As software developers in the present day, we hear about all different kinds of approaches to writing code which end in “DD”. You’ve got TDD, BDD, DDD, FDD, ATDD and probably more. While each of these philosophies has merits of it’s own, in this article, I want to outline yet another approach for writing code that ends in DD which I’m dubbing SDD (Scalability Driven Development).
SDD is a mindset that should be used while working out the implementation details for a given problem. Simply put, as you think through a specific approach ask yourself…
The image above is used ironically in a post titled 10 Tricks To Appear Smart In Meetings, but as a developer, it really is a good question to be asking.
SDD and doesn’t prevent you from using TDD, BDD or any other approach you currently employ when writing code.
Let’s take a look at real life example and demonstrate how an SDD mindset can be utilized to implement a more resilient solution to a given problem.
I’m currently in the process of paring down a 60 minute talk to fit into a 30 minute time slot. Going in, I had a pretty good idea of what needed to be cut, but one challenge I wasn’t sure how to tackle was how to manage multiple versions of a single deck.
how do you manage 30 minute and 60 minute version of a deck for the same talk?— Max Chadwick (@maxpchadwick) September 2, 2016
Aside from my co-worker Gil’s “insightful” idea I didn’t get much of a response on Twitter nor did I find much on Google. I did, however, come up with a solution for this that I think it pretty sweet. I figured I’d write up a quick blog post to outline what I did.
I want to talk to you about tags in git. If you’re already using them great! You may not need to read this post (although you’re of course welcome to). I’m guessing, however, that there are a good number of you who aren’t. If you fall into the latter category, read through the below to find out what you’re missing out on.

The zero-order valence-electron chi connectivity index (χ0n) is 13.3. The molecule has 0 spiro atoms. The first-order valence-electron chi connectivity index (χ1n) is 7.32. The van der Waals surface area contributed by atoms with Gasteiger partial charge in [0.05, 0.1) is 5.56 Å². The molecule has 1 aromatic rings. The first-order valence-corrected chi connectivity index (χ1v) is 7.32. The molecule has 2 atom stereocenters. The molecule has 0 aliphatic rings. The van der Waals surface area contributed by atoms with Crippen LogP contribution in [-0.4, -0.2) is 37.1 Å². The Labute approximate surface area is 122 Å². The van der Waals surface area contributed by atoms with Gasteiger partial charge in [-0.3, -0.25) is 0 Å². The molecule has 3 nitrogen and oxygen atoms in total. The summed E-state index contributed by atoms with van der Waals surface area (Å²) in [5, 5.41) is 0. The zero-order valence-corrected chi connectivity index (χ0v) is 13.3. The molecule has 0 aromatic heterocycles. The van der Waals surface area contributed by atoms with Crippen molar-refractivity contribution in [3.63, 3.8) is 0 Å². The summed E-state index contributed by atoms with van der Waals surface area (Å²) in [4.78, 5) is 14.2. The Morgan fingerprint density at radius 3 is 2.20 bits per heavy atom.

I recently gave a talk on monitoring and improving your full page cache hit rate with
Enterprise_PageCache at NomadMage. The talk dives deep into the internal’s of
Enterprise_PageCache, investigating how requests are saved to and loaded from cache. In this post, I wanted to highlight 5 key aspects of FPC that are revealed in the talk.
When commenting code, the most important thing to do is explain why the code exists. Anyone can figure out what the code does, but, other than the individuals involved in the decision that lead to the implementation, no one else will know the reason.
When reviewing historical data in tools such as InfluxDb, it’s typically useful to overlay a timeline of key events. For example, Google Analytics features a simple GUI for adding annotations and New Relic offers an API for marking deployments. In this post we’ll look at creating annotations for your InfluxDb powered Grafana visualizations.